The opinion of the court was delivered by: WATSON
William Vasilick, by his attorney, filed a petition for a writ of error coram nobis in this court. Rule 60(b), Federal Rules of Civil Procedure, 28 U.S.C.A., has abolished the ancient writ of coram nobis and this court will treat this petition as a motion to vacate, set aside or correct the sentence as provided under Section 2255 of Title 28 U.S.C.A. United States v. Spadafora, 7 Cir., 1952, 200 F.2d 140.
The record and the file in this case show that, on May 29, 1942, in the United States District Court for the District of New Jersey, in Newark, New Jersey, petitioner was sentenced to a twenty-five year prison term and, on November 12, 1942, a twenty-five year sentence was imposed upon him in the United States District Court for the Middle District of Pennsylvania at Scranton, Pennsylvania. Service of the sentence imposed by the latter court, which sentence petitioner attacks, has not begun, which poses the question as to whether this petition is premature.
Relief under Section 2255 is limited to that available on habeas corpus, which is limited to release from present detention and is not available to test the legality of threatened detention. United States v. Young, D.C., 93 F.Supp. 76. A prisoner serving the first of two consecutive sentences is not serving the second and, therefore, it is clear that petitioner could not be released from his present confinement even if the sentence imposed in this jurisdiction were vacated or set aside. McNally v. Hill, 293 U.S. 131, 55 S. Ct. 24, 79 L. Ed. 238.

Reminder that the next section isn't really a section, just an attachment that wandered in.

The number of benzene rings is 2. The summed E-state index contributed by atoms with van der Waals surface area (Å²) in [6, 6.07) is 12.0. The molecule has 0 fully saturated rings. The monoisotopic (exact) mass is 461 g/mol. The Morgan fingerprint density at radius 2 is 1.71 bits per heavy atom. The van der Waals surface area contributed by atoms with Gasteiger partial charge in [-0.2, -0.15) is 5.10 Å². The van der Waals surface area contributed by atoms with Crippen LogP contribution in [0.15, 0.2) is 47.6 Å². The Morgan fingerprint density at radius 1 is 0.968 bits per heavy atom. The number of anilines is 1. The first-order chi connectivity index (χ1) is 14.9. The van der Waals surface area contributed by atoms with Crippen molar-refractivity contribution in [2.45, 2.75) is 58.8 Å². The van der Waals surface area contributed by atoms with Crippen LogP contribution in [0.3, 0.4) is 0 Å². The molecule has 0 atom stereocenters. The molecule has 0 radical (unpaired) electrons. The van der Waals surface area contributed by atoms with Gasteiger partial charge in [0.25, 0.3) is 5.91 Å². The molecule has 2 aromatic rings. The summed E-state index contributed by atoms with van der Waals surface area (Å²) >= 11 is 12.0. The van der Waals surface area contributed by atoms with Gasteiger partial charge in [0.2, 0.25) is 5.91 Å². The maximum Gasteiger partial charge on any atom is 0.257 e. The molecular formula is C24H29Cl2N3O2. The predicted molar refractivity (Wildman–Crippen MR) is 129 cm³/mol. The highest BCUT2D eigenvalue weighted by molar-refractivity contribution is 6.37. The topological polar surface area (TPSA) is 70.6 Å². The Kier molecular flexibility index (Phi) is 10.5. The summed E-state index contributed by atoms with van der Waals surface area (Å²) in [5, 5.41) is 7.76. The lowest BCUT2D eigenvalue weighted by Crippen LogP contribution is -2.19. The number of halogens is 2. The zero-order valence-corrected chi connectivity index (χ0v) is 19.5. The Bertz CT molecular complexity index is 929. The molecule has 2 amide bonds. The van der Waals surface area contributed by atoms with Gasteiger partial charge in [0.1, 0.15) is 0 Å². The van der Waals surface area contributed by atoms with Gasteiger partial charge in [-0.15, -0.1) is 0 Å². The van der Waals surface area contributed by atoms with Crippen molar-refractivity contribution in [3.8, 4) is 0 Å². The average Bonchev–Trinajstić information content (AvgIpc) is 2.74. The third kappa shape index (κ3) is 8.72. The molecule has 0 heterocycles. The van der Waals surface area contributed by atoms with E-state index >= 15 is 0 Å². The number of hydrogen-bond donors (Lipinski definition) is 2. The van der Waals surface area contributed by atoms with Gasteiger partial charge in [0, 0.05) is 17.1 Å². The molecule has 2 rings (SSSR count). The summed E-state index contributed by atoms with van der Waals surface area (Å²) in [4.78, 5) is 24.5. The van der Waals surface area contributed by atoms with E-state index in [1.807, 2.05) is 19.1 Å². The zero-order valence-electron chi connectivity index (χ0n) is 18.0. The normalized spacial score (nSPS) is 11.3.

Section 2255 of Title 28 U.S.C.A. provides in part:
'A prisoner in custody under sentence of a court established by Act of Congress claiming the right to be released upon the ground that the sentence was imposed in violation of the Constitution or laws of the United States, or that the court was without jurisdiction to impose such sentence, or that the sentence was in excess of the maximum authorized by law, or is otherwise subject to collateral attack, may move the court which imposed the sentence to vacate, set aside or correct the sentence.
'A motion for such relief may be made at any time.'
The second paragraph allows a motion for relief to be made 'at any time.' However, logic demands that these words be read in connection with the first paragraph of the section and, when so read, it is clear that the person must be in custody under the sentence which is being attacked. Crow v. United States, 9 Cir., 186 F.2d 704, United States v. Young, supra.
Petitioner is currently serving the sentence imposed upon him in another jurisdiction and not the sentence imposed in this jurisdiction. The sentence imposed by this court is to commence upon the expiration of, or upon legal release from, any sentence or sentences the petitioner was serving, or which had been imposed upon him. Therefore, petitioner will not be in custody under the second sentence, that is, the sentence imposed in this jurisdiction, within the meaning of Section 2255, until he begins to serve such sentence.
The petition is premature and must be denied. An appropriate order will be filed herewith.
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